Health care expenditures are a major concern of governments in Canada and the United States. Over the past 40 years, a variety of approaches have been used to control costs, including global budgeting, managed competition, cost sharing, and pay for performance. Policy makers recognize that physicians play a central role, with some estimates suggesting that physicians control 80% of health expenditures.1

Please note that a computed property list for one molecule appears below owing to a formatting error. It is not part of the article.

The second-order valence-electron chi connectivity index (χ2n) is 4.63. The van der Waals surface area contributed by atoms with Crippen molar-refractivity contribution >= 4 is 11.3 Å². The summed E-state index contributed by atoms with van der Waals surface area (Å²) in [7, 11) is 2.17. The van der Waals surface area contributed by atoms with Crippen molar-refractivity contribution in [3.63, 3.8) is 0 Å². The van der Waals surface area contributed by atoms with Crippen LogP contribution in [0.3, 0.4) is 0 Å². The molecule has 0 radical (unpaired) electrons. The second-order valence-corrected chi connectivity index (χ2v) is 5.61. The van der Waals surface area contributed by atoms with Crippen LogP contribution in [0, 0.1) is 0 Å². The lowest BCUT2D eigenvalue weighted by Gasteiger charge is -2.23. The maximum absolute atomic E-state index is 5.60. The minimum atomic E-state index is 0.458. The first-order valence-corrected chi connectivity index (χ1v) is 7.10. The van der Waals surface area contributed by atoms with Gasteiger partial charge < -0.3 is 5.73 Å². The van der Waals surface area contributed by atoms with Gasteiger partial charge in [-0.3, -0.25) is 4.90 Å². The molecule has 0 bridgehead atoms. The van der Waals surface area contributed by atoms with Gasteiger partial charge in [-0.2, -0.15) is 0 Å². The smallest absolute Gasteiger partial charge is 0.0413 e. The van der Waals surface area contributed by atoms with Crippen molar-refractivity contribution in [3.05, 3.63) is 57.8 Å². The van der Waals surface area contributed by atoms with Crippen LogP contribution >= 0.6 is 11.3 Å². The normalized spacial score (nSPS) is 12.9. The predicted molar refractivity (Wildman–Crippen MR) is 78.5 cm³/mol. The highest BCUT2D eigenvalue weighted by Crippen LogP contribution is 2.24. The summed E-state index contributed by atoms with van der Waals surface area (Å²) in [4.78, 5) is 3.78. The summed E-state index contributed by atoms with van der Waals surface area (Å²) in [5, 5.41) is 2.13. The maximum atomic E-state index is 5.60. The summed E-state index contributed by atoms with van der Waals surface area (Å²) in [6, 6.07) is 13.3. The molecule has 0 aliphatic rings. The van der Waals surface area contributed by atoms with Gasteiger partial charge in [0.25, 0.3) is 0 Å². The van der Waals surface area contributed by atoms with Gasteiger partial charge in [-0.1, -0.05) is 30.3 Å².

Most policy recommendations therefore acknowledge the importance of physicians in implementing changes to health care organization. Fundholding and various managed care organizational structures are examples of policy mechanisms that seek to control physician-driven health expenditures. Initiatives like the American College of Physicians' “High Value, Cost Conscious Care” program2 and the Archives of Internal Medicine ’s “Less Is More” series3 seek to educate and engage physicians in appropriate resource management. The American Board of Internal Medicine Foundation and its partners go one step further with “Choosing Wisely.”4 These initiatives aim to eliminate wasteful spending, which has been estimated at 10% of the US health care budget, or $210 billion annually.5,6
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